Mary grew up in luxury and stayed in school longer than most girls of the period. The popular and oft-courted young woman knew what she wanted in a husband. She told her sister that she planned one day to be the "wife of a president." Unfortunately, they also had in common a firsthand knowledge of the devastating power of grief. Both lost their mothers at early ages, and the deaths hit Mary and Abraham hard. "He never got over the loss," Grubin and Ward write. "For the rest of his life, Abraham would struggle with depression." Mary, according to one friend, "was a girl of much vivacity and conversation, but was subject to spells of mental depression."
Their differences were as notable as their similarities. "She's sensual, she's talking, really the center of attention," notes Goodwin about the dance at which the two met, "and here he is, the gangly character, awkward around women. She's five feet tall, he's six feet four, a most unlikely physical couple."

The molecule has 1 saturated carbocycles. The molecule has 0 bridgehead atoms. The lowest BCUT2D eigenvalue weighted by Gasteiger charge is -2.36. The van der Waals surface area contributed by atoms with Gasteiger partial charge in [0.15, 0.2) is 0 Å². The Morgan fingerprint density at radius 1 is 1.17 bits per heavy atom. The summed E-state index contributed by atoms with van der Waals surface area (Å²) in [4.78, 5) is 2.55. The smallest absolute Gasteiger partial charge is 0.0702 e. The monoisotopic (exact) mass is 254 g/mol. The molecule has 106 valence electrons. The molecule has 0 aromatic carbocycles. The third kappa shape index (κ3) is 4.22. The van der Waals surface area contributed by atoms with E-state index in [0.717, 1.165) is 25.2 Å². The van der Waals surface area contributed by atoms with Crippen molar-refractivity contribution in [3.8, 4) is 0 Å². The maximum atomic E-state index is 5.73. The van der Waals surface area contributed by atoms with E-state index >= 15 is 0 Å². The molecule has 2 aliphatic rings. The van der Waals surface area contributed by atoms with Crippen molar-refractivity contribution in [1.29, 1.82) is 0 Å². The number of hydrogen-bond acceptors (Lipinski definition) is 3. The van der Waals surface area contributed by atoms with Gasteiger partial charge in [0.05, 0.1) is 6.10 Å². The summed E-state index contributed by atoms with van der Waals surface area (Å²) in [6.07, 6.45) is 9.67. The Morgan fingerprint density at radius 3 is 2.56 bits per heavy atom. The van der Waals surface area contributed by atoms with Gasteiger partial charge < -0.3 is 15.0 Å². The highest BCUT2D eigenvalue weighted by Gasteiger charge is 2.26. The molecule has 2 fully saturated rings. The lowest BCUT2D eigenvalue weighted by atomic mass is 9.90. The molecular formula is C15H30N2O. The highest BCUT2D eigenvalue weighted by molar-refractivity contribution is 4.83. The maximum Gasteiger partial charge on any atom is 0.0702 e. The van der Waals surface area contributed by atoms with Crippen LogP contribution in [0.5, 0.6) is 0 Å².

After a turbulent courtship, they married in 1842. Abraham and Mary became partners in his career. "They worked as a team politically," notes biographer David Herbert Donald. "She wrote letters for him. She gave parties for his political friends. She did the very best that she could to support him." Yet the more successful he became, the more stress they had in their marriage. That Lincoln ever reached the White House is somewhat astonishing. He had lost every election he had entered except one, and then had served only one term in the House of Representatives. He didn't attend the 1860 Republican Convention in Chicago, but having become well-respected within the party, sent able lieutenants to secure his nomination. The issue that split the party -- and indeed, the country -- was slavery.